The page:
This collection of photos and poetry are dedicated to my mother, whom I lost May 10, 2014 to a long and arduous battle against ovarian cancer.
My mother was diagnosed with Stage 3 ovarian cancer at City of Hope in Los Angeles after being treated with what we thought were ovarian cysts. She woke up from surgery with multiple lines hanging from her body, as well as a colostomy bag. I saw a small fraction of her die when she woke up to hear that she was going to be bound to wearing a bag on her stomach, and treated with intensive chemotherapy in order to survive. She struggled with her body image since her initial diagnosis, but never let the fear of dying keep her from fighting for her life. I can honestly say that I never saw a moment where she gave into the disease. Her tremendous will to live made it easy for both myself, and my family to forget what she was up against.
Throughout her illness I created so much. I wrote poetry everyday, I painted, collaged, hell, I even started making my own clothes. Towards the end, she slept a lot because of the insane amount of medication she had to take to feel somewhat comfortable. I spent most of my time tending to her, sleeping with her, and making art inspired by her. The only medium I didn't use was photography. My mother absolutely did not want to be photographed when she was feeling sickly, which was unfortunately most of the time. I am immensely grateful for the photos I have of her on her good days. Being a photographer, I repurposed my vision into mixed forms of expression. Witnessing her unwavering will to live redefined my lifes purpose. I can't say I've reached peace or acceptance, but I can say that I will forever live in her image.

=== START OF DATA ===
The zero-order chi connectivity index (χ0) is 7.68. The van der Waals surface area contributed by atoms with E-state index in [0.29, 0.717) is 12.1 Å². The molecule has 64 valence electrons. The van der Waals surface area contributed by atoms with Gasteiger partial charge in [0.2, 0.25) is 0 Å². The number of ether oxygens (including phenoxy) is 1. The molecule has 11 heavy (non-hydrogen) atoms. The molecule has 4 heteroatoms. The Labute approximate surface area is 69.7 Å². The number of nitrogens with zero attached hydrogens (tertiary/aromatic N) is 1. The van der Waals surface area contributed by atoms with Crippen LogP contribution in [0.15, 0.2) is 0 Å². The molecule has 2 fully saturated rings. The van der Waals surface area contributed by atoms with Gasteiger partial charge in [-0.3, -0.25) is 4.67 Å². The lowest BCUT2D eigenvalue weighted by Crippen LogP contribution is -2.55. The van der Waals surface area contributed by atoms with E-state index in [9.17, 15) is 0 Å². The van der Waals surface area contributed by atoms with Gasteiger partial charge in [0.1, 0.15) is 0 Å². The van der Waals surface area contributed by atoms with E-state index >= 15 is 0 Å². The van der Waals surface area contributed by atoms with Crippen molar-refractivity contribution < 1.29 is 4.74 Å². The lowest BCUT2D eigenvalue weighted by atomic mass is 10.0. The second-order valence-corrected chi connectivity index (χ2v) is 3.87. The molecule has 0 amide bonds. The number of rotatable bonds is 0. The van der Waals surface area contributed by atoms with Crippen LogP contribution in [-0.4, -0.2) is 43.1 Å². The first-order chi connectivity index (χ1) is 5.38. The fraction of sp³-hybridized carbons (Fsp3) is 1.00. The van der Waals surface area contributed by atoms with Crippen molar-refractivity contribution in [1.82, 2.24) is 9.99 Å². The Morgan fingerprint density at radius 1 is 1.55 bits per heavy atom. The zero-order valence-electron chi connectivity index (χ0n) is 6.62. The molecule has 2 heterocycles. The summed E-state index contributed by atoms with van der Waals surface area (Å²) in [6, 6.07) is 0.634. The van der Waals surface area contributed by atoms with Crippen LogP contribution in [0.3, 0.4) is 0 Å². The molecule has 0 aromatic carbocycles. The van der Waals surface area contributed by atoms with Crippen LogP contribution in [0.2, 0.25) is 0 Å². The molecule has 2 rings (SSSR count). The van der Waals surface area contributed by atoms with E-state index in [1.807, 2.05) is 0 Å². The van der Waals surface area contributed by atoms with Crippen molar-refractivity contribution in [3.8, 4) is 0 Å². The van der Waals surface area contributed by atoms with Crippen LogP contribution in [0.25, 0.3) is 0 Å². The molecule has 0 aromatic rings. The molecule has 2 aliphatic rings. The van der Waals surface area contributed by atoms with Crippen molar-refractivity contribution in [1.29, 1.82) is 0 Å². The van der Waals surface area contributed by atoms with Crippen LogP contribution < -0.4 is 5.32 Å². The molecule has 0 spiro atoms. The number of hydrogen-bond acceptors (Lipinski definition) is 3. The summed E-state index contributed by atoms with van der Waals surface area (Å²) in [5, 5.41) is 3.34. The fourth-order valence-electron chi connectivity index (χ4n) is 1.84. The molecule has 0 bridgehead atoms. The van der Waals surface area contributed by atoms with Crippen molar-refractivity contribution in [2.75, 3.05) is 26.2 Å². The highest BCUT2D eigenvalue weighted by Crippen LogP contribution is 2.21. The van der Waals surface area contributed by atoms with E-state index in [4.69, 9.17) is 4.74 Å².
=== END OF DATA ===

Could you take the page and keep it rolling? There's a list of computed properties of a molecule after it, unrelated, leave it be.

This collection is an ongoing project that will more than likely never be completed. Creating art is how I feel closer to her, and I hope that others who have been affected by a life-threatening disease can also heal through my work. So far, everything I have finished was made in the darkroom. I implemented the use of photograms to represent the many walks through nature we'd take together. Thank you for viewing.
Siempre Contigo Mama.
2 / 8
I was born on a sweltering day in a desert city.
A silent landscape, unintelligible, like the sky holding its breath.
I am the fruit of young love, found under the shade of a palm tree.
My father melted into my mother, and rain drug the clouds across the horizon.
If my mother was a mountain, my father was a mountaineer, galvanized by earths rotation.
But soon they snapped like elastic on a baby, the marks of untimely decisions.
“Her name is Amarah Eden Hernandez”
For the first few years of my life, Spanish was my cardinal language.
My great-grandmother would press my hand into her chest as if it were saving her life.
My mother knew no Spanish, so she spoke to me in gazes and smiles.
Her eyes were as boundless as the depths of the ocean, a lighthouse for those lost at sea.
Like a needle trailing the grooves of a spinning record, I’ve adhered to the inclinations of my mother.
3 / 8
Dreams of my mother dancing barefoot on melting ice
She falls through the cracks, the water too shallow to drown her.